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  • 9. At 3:28pm on 27 Jun 2008, Stewart_M wrote:

    Leeds had Brewery Wharfe attached to tetleys. That shut years back.(it had a short life as a museum/visitor centre experience) Perhaps we just don't care about our brewing heritage.

    Mines a pint please.

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  • 10. At 4:03pm on 27 Jun 2008, U10783173 wrote:

    Ed I (8) - Let's be thankful that cows don't drink that much beer.

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  • 11. At 4:40pm on 27 Jun 2008, Big Sister wrote:

    Hm, Gillianianian, I still think the museum would do better if it relocated. I wouldn't want to make a trip to Burton on Trent just for the museum, but I would combine it with a trip to Lichfield, its cathedral, and its lovely frogger ;o)

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  • 12. At 4:45pm on 27 Jun 2008, Deepthought wrote:

    Stewart M (9)

    In more ways than one. Consider how the smaller breweries are being swallowed up - I won't generate a list, but a green monarch is behind many of those. Henley (as it's in the news) lost it's brewery - the company now uses a contract brewery for its products. I'd say CAMRA still has a big fight on its hands, as all the medium sized breweries are going.

    It's not just the brewery museums, but the breweries and their brews.

    Did you know the University of Birmingham used to have a professor of brewery? Oddly enough, as it was built on Quaker land.

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  • 13. At 4:47pm on 27 Jun 2008, Deepthought wrote:

    Correcting myself - U of B - *some* of it is on Quaker land.

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  • 14. At 5:15pm on 27 Jun 2008, Stewart_M wrote:

    DT there are a few new small breweries up here in yorkshire. There is still some diversity about.

    Saltaire was a "Dry" village.

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  • 15. At 5:28pm on 27 Jun 2008, patmartin wrote:

    Saltaire was a dry village but Weherspoons named their bradford pub after Titus Salt. Reckon he's done a bit of grave turning

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  • 16. At 8:33pm on 27 Jun 2008, Stewart_M wrote:

    The Titus Salt is not in Saltaire. The pub in the borders of Saltaire is Fanny's Lovely little Real ale pub and I believe where Jon Peels wife once lived there (before it was a pub)

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  • 17. At 8:34pm on 27 Jun 2008, Stewart_M wrote:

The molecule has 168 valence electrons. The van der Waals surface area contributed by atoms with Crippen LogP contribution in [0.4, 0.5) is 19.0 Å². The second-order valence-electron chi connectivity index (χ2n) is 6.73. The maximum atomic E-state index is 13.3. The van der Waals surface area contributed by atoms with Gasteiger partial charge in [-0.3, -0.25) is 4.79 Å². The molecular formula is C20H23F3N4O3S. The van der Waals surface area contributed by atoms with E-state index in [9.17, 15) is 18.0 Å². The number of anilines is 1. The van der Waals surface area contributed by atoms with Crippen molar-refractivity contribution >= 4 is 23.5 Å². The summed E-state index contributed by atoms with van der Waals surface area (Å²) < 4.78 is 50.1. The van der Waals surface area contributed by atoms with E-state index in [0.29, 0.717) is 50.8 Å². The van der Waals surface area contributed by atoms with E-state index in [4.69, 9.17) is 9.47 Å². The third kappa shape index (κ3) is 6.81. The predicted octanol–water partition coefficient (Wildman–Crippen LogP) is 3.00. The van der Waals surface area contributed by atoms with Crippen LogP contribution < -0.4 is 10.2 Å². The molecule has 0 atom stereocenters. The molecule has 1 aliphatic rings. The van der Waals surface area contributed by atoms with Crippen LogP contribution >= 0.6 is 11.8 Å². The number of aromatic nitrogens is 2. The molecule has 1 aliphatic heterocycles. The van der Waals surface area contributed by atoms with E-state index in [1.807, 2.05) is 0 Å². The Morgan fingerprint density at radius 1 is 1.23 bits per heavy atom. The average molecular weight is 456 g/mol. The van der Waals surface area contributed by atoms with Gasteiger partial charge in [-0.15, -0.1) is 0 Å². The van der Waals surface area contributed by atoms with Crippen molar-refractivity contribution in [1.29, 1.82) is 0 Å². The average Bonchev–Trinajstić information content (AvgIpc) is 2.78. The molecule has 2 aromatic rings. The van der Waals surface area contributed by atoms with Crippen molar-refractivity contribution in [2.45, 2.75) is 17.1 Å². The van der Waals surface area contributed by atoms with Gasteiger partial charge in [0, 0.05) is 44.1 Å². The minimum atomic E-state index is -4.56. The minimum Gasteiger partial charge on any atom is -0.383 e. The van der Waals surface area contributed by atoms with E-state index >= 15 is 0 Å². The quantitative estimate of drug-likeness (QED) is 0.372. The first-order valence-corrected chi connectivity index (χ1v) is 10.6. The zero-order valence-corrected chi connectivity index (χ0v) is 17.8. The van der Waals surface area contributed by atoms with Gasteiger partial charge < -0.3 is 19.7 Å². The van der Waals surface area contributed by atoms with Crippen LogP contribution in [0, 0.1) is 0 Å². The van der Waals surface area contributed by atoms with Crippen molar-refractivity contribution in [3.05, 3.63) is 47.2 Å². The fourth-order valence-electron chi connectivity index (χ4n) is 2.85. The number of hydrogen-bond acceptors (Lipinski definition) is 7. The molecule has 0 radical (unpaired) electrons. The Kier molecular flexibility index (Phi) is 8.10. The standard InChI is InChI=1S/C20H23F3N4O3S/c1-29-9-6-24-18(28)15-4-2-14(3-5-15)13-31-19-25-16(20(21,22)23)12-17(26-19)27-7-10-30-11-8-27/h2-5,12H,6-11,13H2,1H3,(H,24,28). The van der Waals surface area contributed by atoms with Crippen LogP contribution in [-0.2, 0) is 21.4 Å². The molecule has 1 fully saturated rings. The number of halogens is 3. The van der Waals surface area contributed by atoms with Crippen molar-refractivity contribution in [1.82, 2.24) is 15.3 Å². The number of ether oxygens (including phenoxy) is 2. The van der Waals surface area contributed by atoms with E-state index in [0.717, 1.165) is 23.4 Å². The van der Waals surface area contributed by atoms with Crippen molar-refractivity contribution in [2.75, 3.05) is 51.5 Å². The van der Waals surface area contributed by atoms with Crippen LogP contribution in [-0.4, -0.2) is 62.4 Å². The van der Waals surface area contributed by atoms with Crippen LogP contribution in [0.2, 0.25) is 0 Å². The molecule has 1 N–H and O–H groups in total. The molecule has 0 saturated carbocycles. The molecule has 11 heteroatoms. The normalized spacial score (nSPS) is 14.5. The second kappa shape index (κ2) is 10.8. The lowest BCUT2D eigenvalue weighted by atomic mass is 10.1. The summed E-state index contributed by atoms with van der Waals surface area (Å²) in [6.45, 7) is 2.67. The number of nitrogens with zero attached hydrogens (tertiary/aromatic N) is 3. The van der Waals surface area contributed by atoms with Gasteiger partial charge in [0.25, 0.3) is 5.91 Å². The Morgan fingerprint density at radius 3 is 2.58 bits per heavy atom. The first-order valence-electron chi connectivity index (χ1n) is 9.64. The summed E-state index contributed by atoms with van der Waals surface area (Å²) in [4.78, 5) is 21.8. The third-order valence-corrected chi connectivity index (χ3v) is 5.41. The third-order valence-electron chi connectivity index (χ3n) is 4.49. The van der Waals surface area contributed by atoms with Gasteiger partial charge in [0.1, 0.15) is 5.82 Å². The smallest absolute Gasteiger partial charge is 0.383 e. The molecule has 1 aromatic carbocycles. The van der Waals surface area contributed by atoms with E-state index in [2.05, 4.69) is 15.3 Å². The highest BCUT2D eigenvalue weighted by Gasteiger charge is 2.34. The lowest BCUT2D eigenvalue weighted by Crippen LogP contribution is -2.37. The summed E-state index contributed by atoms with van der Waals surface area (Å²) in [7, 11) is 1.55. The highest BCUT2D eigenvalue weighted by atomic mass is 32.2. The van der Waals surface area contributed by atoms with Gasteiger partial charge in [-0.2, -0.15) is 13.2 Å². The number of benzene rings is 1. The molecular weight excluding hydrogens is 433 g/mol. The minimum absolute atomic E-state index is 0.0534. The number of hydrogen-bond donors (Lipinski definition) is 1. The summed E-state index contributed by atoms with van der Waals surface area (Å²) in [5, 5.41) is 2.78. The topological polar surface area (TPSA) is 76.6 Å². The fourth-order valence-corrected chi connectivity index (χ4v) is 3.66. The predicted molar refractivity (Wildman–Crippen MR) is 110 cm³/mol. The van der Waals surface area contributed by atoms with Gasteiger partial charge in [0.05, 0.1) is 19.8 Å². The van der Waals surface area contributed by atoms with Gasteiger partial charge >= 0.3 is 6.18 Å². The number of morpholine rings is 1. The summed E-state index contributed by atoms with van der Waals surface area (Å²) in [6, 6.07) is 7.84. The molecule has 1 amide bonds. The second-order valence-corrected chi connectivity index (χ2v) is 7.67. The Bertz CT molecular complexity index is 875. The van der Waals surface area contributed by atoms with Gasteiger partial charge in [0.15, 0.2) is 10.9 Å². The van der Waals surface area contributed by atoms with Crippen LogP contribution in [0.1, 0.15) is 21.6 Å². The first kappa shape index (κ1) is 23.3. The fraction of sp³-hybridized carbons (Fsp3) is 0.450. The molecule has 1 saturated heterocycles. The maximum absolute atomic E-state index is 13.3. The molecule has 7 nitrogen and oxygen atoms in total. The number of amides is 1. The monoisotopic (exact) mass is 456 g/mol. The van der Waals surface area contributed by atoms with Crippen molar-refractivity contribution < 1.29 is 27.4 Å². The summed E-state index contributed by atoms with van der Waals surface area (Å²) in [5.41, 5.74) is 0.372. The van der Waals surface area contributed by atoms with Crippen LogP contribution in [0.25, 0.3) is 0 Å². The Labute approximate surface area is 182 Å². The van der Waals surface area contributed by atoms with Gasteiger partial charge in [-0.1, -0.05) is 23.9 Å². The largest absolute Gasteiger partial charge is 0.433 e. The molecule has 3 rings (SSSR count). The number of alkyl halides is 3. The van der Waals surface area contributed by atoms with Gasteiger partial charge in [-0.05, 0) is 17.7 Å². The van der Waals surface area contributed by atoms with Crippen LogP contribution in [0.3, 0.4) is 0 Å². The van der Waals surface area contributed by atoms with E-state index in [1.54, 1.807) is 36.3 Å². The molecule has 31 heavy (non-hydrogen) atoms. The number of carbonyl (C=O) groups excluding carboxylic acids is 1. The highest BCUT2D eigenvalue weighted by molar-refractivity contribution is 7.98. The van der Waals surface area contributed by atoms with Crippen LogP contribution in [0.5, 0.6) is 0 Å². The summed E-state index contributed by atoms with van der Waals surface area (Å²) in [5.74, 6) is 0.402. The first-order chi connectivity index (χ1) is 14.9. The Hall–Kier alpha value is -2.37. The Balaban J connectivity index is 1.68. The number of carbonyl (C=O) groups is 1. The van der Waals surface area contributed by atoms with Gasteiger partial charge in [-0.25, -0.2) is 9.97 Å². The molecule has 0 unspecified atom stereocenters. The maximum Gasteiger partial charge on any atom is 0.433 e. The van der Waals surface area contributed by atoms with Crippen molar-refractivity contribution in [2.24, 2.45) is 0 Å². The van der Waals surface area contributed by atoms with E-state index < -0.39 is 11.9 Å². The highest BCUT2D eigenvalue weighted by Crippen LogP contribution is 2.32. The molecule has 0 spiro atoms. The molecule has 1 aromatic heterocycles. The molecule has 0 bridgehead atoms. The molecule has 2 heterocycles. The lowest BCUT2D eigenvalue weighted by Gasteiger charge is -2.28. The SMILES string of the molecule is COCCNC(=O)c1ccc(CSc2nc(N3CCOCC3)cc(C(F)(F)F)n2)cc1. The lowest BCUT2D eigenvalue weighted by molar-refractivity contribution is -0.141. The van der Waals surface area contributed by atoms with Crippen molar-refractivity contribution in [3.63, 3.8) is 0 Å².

That's poor english. and i;ve not had that pint yet!

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  • 18. At 8:55pm on 27 Jun 2008, Gillianian wrote:

    Big Sister(11) It's so easy to do Lichfield and Burton in one visit - there's only about 12 miles of the A38 between them - and I'd offer to do the driving ;o)

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  • 19. At 9:35pm on 27 Jun 2008, Deepthought wrote:

    Stewart M,

    There's still some mirco-brewery diversity about in the soft South. Some are even sold in the supermarket where I shop - OK, it is W**tr*s*.

    Personally speaking, I take these on a case by case (bit of a freudian slip, that) basis, since some [notably a Guildford based brewer] give me a hangover after one bottle, while others I could get plastered on and be fine the next morning. But that's also true of the big breweries, I can never drink in a "C*urag* pub (when forced to) without a hang-over.

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  • 20. At 10:48pm on 27 Jun 2008, Big Sister wrote:

    Gillianianian: I didn't think you'd taken the Pledge, but now I'm beginning to wonder. You clearly don't want the Brewing Museum in Lichfield ..... !

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  • 21. At 2:07pm on 28 Jun 2008, MarcusAureliusII wrote:


    Anyone who would eat beef boiled until it's grey and greasy fish and chips out of rolled up newspaper where the ink gets all over the food would drink warm beer. It doesn't surprise me at all. Is toad in the hole made with real toads? At its current price, is a banger a good bang for the buck? I have to give those 400,000 French Yuppies credit for going to Britain just to get a decent job and earn some money. I'll bet they haul millions of pounds er, I mean kilograms of food back with them every year in small packages after a visit home. When I think of British food, I think of those two big fat ladies who used to be on TV and that other pruveyer of gruel Graham Kerr, the Galloping Gourmet. Gourmet indeed.